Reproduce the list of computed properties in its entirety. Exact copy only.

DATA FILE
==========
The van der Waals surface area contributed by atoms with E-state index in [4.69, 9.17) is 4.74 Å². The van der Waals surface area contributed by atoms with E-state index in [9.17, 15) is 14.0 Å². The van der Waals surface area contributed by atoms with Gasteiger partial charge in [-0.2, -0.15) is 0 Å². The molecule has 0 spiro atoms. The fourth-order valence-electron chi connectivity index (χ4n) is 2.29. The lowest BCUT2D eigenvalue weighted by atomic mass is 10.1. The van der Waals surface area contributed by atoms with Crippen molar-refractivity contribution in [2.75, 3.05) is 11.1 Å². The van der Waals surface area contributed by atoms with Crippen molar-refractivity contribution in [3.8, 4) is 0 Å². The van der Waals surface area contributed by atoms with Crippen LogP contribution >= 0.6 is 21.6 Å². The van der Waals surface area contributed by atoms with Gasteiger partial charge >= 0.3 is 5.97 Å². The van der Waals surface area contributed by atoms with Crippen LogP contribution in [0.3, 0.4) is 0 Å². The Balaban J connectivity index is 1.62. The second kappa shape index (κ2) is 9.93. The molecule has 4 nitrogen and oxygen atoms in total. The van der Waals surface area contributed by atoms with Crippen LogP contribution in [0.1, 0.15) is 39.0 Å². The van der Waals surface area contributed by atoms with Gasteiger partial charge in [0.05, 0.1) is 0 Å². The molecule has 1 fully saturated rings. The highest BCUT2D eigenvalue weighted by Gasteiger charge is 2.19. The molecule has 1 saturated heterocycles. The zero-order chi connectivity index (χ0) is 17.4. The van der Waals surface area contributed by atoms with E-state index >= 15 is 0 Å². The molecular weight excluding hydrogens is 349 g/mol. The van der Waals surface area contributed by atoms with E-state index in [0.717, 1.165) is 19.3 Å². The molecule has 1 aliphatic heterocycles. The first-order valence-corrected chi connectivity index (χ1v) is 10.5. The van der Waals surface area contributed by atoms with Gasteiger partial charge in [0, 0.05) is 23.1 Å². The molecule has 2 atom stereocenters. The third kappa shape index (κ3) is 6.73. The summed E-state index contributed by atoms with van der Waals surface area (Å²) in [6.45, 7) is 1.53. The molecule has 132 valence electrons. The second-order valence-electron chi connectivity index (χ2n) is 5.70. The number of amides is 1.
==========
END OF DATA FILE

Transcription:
The van der Waals surface area contributed by atoms with E-state index in [4.69, 9.17) is 4.74 Å². The van der Waals surface area contributed by atoms with E-state index in [9.17, 15) is 14.0 Å². The van der Waals surface area contributed by atoms with Gasteiger partial charge in [-0.2, -0.15) is 0 Å². The molecule has 0 spiro atoms. The fourth-order valence-electron chi connectivity index (χ4n) is 2.29. The lowest BCUT2D eigenvalue weighted by atomic mass is 10.1. The van der Waals surface area contributed by atoms with Crippen molar-refractivity contribution in [2.75, 3.05) is 11.1 Å². The van der Waals surface area contributed by atoms with Crippen molar-refractivity contribution in [3.8, 4) is 0 Å². The van der Waals surface area contributed by atoms with Crippen LogP contribution >= 0.6 is 21.6 Å². The van der Waals surface area contributed by atoms with Gasteiger partial charge >= 0.3 is 5.97 Å². The van der Waals surface area contributed by atoms with Crippen LogP contribution in [0.3, 0.4) is 0 Å². The Balaban J connectivity index is 1.62. The second kappa shape index (κ2) is 9.93. The molecule has 4 nitrogen and oxygen atoms in total. The van der Waals surface area contributed by atoms with Crippen LogP contribution in [0.1, 0.15) is 39.0 Å². The van der Waals surface area contributed by atoms with Gasteiger partial charge in [0.05, 0.1) is 0 Å². The molecule has 1 fully saturated rings. The highest BCUT2D eigenvalue weighted by Gasteiger charge is 2.19. The molecule has 1 saturated heterocycles. The zero-order chi connectivity index (χ0) is 17.4. The van der Waals surface area contributed by atoms with E-state index >= 15 is 0 Å². The molecular weight excluding hydrogens is 349 g/mol. The van der Waals surface area contributed by atoms with E-state index in [0.717, 1.165) is 19.3 Å². The molecule has 1 aliphatic heterocycles. The first-order valence-corrected chi connectivity index (χ1v) is 10.5. The van der Waals surface area contributed by atoms with Gasteiger partial charge in [0, 0.05) is 23.1 Å². The molecule has 2 atom stereocenters. The third kappa shape index (κ3) is 6.73. The summed E-state index contributed by atoms with van der Waals surface area (Å²) in [6.45, 7) is 1.53. The molecule has 132 valence electrons. The second-order valence-electron chi connectivity index (χ2n) is 5.70. The number of amides is 1.